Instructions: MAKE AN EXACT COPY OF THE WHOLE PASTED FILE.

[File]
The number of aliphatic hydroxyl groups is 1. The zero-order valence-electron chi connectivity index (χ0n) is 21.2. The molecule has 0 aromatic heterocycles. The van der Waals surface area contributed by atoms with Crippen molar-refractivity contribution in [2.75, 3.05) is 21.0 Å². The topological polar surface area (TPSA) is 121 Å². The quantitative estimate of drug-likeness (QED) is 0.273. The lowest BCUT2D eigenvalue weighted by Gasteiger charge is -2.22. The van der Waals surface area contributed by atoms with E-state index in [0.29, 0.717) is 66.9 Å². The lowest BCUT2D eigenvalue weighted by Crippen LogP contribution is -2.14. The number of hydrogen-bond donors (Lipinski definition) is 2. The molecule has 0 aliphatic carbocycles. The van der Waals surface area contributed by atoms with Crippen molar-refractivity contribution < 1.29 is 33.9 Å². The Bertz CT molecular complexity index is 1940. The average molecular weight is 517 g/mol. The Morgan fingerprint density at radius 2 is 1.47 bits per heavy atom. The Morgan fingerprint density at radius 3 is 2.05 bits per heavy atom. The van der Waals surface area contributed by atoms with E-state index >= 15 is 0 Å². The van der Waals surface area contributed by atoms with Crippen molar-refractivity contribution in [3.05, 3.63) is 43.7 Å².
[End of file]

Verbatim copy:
The number of aliphatic hydroxyl groups is 1. The zero-order valence-electron chi connectivity index (χ0n) is 21.2. The molecule has 0 aromatic heterocycles. The van der Waals surface area contributed by atoms with Crippen molar-refractivity contribution in [2.75, 3.05) is 21.0 Å². The topological polar surface area (TPSA) is 121 Å². The quantitative estimate of drug-likeness (QED) is 0.273. The lowest BCUT2D eigenvalue weighted by Gasteiger charge is -2.22. The van der Waals surface area contributed by atoms with E-state index in [0.29, 0.717) is 66.9 Å². The lowest BCUT2D eigenvalue weighted by Crippen LogP contribution is -2.14. The number of hydrogen-bond donors (Lipinski definition) is 2. The molecule has 0 aliphatic carbocycles. The van der Waals surface area contributed by atoms with Crippen molar-refractivity contribution < 1.29 is 33.9 Å². The Bertz CT molecular complexity index is 1940. The average molecular weight is 517 g/mol. The Morgan fingerprint density at radius 2 is 1.47 bits per heavy atom. The Morgan fingerprint density at radius 3 is 2.05 bits per heavy atom. The van der Waals surface area contributed by atoms with E-state index >= 15 is 0 Å². The van der Waals surface area contributed by atoms with Crippen molar-refractivity contribution in [3.05, 3.63) is 43.7 Å².